The Wayward Daughters aren't here for your nonsense, and Dean finally gets to use his grenade launcher!

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It’s finale time, and this one’s a two-parter! Okay, well, not really. What they really did was just cram both episodes into one night. Because of that, we’ll be touching on both in one review. Each episode has its own strong moments, despite one of them being much better than the other. Most importantly: Dean finally gets to use his grenade launcher! The opener of “Who We Are” is the boys and Lady Bevel trapped in the bunker. Everyone wants their home as a tomb, right? Not on Dean’s watch! They blow out of the bunker with no time to spare. Fixing that later is going to suck.

Somehow, Sam Winchester has never had the realization that he’s not a leader. Seems pretty strange after a life full of following, but okay. His lack of introspection aside, he decides to become the leader now. He’s in a room full of hunters that either don’t know him, or have actively tried to murder him. He fumbles at first, but finds his footing quickly enough. Every American hunter’s life is threatened, and none of them are going to take it laying down. And they don’t. Sam leads the hunters to the British Men of Letters’ headquarters and eradicates them like they had tried to eradicate the hunters. There are some casualties among the hunters, but no one we know. That’s for later! For once in his life, Sammy Winchester makes the right choice when facing a difficult crossroad. He doesn’t take Lady Hess’ offer to team up to stop Lucifer. Because he’s Sammy, he pauses a millisecond before killing her. She almost gets the drop on him, but not on Jody’s watch. You don’t touch her boys.

While Sammy’s off on a trial-by-fire leadership course, Dean’s tasked himself with getting their mother back. As one would expect, this ends up being one of the most heartfelt moments of the season. Dean hates Mary. That’s a particularly difficult thing to hear, but it’s true all the same. The fact that she can see him in her mind and refuses to acknowledge him doesn’t make his rage any better, either. Every terrible thing that’s happened in their lives has been because of her deal with Azazel. She made a deal, so her sons suffered. Dean had to try to be everything. A mother, a father, a brother, and he failed at every single one of them. He hates her, but he forgives her too. It’s all very touching, but Ketch has other plans for their little reunion.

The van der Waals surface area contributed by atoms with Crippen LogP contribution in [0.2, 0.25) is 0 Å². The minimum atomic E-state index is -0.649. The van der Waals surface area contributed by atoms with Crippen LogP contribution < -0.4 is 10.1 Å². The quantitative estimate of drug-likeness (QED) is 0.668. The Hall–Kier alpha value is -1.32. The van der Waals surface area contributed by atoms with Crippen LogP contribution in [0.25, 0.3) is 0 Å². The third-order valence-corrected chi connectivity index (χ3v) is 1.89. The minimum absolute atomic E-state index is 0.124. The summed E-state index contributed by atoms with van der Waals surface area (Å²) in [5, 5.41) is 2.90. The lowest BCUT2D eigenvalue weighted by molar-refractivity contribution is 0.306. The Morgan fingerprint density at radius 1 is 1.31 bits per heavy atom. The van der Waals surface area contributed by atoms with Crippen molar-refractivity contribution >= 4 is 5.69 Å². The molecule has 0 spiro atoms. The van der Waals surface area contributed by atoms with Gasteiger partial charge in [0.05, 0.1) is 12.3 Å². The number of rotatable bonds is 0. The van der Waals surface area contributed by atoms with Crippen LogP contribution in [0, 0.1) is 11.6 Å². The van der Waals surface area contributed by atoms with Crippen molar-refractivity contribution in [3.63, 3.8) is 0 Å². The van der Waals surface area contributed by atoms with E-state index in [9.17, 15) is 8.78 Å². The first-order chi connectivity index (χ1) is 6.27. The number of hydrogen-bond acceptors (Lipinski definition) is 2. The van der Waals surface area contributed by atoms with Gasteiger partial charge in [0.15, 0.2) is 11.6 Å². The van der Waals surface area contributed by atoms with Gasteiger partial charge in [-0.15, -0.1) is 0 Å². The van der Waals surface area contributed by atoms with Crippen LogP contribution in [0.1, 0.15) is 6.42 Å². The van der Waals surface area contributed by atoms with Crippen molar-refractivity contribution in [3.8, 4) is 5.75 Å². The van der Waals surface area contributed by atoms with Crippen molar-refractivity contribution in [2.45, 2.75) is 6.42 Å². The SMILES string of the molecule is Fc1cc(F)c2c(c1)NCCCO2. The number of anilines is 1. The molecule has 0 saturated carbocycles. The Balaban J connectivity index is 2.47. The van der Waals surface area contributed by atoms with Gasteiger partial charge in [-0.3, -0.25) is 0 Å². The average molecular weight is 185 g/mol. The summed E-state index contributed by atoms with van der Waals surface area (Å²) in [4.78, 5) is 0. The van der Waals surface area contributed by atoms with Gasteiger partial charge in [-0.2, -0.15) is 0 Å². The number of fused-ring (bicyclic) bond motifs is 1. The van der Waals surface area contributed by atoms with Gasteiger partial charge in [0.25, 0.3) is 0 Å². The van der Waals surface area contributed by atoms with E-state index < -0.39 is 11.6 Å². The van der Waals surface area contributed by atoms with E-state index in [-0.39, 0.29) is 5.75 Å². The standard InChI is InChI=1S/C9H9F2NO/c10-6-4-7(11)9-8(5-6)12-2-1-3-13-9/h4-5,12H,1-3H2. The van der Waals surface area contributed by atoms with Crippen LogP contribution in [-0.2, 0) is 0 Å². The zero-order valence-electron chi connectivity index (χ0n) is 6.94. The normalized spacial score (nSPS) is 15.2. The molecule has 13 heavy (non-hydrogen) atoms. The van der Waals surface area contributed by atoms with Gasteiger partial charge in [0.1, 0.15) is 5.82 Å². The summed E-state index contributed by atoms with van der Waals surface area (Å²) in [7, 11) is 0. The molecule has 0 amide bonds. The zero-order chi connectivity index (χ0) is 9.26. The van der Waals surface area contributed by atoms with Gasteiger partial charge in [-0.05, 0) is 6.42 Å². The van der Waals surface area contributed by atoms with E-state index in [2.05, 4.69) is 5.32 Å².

Lady Bevel is dead by the time Dean wakes up (no son for you, lady), and Ketch thinks he’s gonna kill Dean Winchester. Maybe he would have succeeded, but, like Jody, Mary doesn’t like it when you hurt her boys. Ketch is dead, and it’s time for “All Along the Watchtower”!

Honestly, not a lot goes down in the beginning of the episode. Crowley’s back, but no one expected him to be dead in the first place, so no big reveal there. Cas is playing house with Kelly, the Winchesters are trying to find them, and so is ol’ Lucifer. The Winchesters find them first, ‘cause them’s the rules. They need time to check out the terrifying war world that they’ll be locking Lucifer up in later.

Who do they meet in the world that the Winchesters never saved? Bobby. Effing. SINGER! Listen, y’all. I know it being Bobby adds literally nothing to the story. It’s fan service, and that’s it. And that’s okay. There’s never much joy in a Supernatural finale episode (or in the show in general), so they have to find ways to sneak it in where they can. This Bobby may have been trapped in this terrifying other world, but he seemed pretty happy about it, so it’s all good. There’s a lot that we can delve into in this alternate reality. The notion that it’s what happened because the Winchester brothers were never born is interesting, but we’ll have to wait until season thirteen to explore that more.